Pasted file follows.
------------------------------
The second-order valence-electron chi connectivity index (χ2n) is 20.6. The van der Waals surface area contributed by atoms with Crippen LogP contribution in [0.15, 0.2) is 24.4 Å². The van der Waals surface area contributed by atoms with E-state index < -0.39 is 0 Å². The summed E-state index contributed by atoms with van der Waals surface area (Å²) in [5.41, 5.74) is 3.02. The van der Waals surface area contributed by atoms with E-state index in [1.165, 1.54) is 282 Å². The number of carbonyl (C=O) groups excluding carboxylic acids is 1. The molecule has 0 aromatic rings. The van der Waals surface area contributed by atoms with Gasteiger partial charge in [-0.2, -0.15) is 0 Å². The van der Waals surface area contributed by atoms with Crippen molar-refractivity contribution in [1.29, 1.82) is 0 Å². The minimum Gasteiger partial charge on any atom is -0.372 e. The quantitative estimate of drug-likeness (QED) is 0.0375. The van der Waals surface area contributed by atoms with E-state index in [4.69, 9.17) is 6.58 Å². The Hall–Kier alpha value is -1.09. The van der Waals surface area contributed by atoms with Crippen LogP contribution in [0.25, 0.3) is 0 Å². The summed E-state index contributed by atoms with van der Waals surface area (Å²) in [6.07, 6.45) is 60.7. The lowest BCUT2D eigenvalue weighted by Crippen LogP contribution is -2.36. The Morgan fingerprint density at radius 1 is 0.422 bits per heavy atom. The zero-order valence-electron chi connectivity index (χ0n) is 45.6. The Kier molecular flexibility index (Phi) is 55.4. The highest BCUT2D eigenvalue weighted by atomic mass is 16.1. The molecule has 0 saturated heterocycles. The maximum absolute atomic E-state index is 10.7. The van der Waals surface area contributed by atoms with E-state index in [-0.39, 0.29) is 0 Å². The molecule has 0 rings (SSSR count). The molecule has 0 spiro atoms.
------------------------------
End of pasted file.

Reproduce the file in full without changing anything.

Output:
The second-order valence-electron chi connectivity index (χ2n) is 20.6. The van der Waals surface area contributed by atoms with Crippen LogP contribution in [0.15, 0.2) is 24.4 Å². The van der Waals surface area contributed by atoms with E-state index < -0.39 is 0 Å². The summed E-state index contributed by atoms with van der Waals surface area (Å²) in [5.41, 5.74) is 3.02. The van der Waals surface area contributed by atoms with E-state index in [1.165, 1.54) is 282 Å². The number of carbonyl (C=O) groups excluding carboxylic acids is 1. The molecule has 0 aromatic rings. The van der Waals surface area contributed by atoms with Gasteiger partial charge in [-0.2, -0.15) is 0 Å². The van der Waals surface area contributed by atoms with Crippen molar-refractivity contribution in [1.29, 1.82) is 0 Å². The minimum Gasteiger partial charge on any atom is -0.372 e. The quantitative estimate of drug-likeness (QED) is 0.0375. The van der Waals surface area contributed by atoms with E-state index in [4.69, 9.17) is 6.58 Å². The Hall–Kier alpha value is -1.09. The van der Waals surface area contributed by atoms with Crippen LogP contribution in [0.25, 0.3) is 0 Å². The summed E-state index contributed by atoms with van der Waals surface area (Å²) in [6.07, 6.45) is 60.7. The lowest BCUT2D eigenvalue weighted by Crippen LogP contribution is -2.36. The Morgan fingerprint density at radius 1 is 0.422 bits per heavy atom. The zero-order valence-electron chi connectivity index (χ0n) is 45.6. The Kier molecular flexibility index (Phi) is 55.4. The highest BCUT2D eigenvalue weighted by atomic mass is 16.1. The molecule has 0 saturated heterocycles. The maximum absolute atomic E-state index is 10.7. The van der Waals surface area contributed by atoms with E-state index in [-0.39, 0.29) is 0 Å². The molecule has 0 rings (SSSR count). The molecule has 0 spiro atoms.